Note: For beginners: Design patterns are template solutions to common problems developers face. There are many design patterns; the best known are the 2 Gang of Four (GoF) object-oriented design patterns.

Testing interfaces, abstract classes, and design patterns efficiently can be tricky since parents and children depend on each other. We can write tests to eliminate these dependencies during the test time, making our tests very short and decoupled.

But first, why should you even use abstract classes and design patterns?

Why should we use interfaces, abstract classes and design patterns?

Good code should enforce the intent of how it is to be used.

Ideally, we strive for a SOLID design: A code with a single responsibility that cannot be changed but is extensible. Interfaces and abstract classes help us achieve this goal.

Suppose your systems represent different vehicles. Instead of having separate logic for each, you can represent the common logic in a ‘Vehicle’ class and have its behaviour implemented and modified by the subclasses.

abstract class Vehicle{

    void travelTo(Point destination){
        // common logic to move a vehicle that uses this.getHorn()

    abstract Horn getHorn(); // this will be implemented by children


class Tesla extends Vehicle{

    Horn getHorn(){
        return new Horn("John Cena: You can't see me");

The above code corresponds to the factory method design pattern.

All 24 object-oriented GoF design patterns also embody SOLID principles. Developers should prefer these patterns as they help our code be very clean.

How should we unit test them?

Unit testing a pattern can be tricky since things are so abstract.

Testing all the concrete and parent classes together will make our tests very dependent on the parent and will be hard to maintain.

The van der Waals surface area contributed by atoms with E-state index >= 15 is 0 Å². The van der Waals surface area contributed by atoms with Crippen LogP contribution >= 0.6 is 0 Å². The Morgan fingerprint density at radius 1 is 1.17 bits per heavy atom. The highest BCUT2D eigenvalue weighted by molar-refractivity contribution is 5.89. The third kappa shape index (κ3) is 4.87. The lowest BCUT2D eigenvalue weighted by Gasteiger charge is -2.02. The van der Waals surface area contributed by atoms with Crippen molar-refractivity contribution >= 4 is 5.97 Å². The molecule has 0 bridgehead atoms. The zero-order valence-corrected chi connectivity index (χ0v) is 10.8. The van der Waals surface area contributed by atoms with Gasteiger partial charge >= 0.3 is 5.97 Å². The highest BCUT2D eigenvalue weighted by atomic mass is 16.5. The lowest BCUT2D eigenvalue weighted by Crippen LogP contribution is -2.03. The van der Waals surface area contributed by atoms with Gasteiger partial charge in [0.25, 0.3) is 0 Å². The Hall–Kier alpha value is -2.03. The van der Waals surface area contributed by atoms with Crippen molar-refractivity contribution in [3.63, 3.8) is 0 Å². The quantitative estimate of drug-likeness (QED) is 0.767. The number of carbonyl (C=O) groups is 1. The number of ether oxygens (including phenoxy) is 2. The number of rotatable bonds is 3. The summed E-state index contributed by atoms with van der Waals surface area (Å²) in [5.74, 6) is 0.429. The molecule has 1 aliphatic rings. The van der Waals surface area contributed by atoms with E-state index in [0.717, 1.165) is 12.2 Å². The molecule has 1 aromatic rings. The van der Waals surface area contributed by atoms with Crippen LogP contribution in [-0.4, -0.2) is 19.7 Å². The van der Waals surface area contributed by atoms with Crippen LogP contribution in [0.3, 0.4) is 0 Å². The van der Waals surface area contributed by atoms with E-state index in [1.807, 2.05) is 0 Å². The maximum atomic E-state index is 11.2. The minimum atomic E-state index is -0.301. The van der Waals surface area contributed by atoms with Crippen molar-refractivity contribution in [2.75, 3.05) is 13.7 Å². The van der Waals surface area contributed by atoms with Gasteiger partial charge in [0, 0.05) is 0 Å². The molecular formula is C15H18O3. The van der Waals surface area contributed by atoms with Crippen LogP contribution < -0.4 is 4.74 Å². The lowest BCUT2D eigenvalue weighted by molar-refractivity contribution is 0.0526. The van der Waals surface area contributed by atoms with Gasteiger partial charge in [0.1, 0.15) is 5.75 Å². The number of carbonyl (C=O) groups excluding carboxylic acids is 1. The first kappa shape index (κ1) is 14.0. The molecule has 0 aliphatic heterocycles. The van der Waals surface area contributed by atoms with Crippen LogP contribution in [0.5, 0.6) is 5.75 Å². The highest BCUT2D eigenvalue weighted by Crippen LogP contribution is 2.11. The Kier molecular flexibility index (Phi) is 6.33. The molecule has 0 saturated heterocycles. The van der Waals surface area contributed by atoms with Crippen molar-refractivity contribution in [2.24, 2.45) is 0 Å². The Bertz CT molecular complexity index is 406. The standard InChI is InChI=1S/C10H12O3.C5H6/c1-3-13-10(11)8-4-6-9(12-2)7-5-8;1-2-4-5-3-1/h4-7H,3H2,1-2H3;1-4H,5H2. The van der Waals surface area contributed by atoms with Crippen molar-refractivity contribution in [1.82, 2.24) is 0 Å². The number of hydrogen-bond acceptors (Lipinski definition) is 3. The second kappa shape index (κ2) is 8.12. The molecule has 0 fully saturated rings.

The trick here is to test both separately.

Testing abstract class

make a dummy concrete implementation within the test class.

// this is a test file for the abstract class

// 1. Make a Dummy implementation of the abstract class/interface within the test
class DummyVehicleImpl extends Vehicle{
    Horn getHorn(){
        return new Horn("THIS IS DUMMY BUT IT CAN SING FROZEN");

// 2. Create the instance of a dummy

Vehicle vehicle = new DummyVehicleImpl();

// 3. Use the dummy implementation to assert the parent.

The steps to test composition is also similar.

Testing children

In the above section, we tested parents. Now we can test the child.

Each child will have a separate test class that tests its method, excluding the parent’s methods.

class TeslaTests{
    Tesla tesla = new Tesla();

    // code which tests methods of tesla class and not the parent.

What do you think about this approach? Is there a better approach to testing abstract classes and design patterns? Do let me know what you think.

Thank you for reading so far.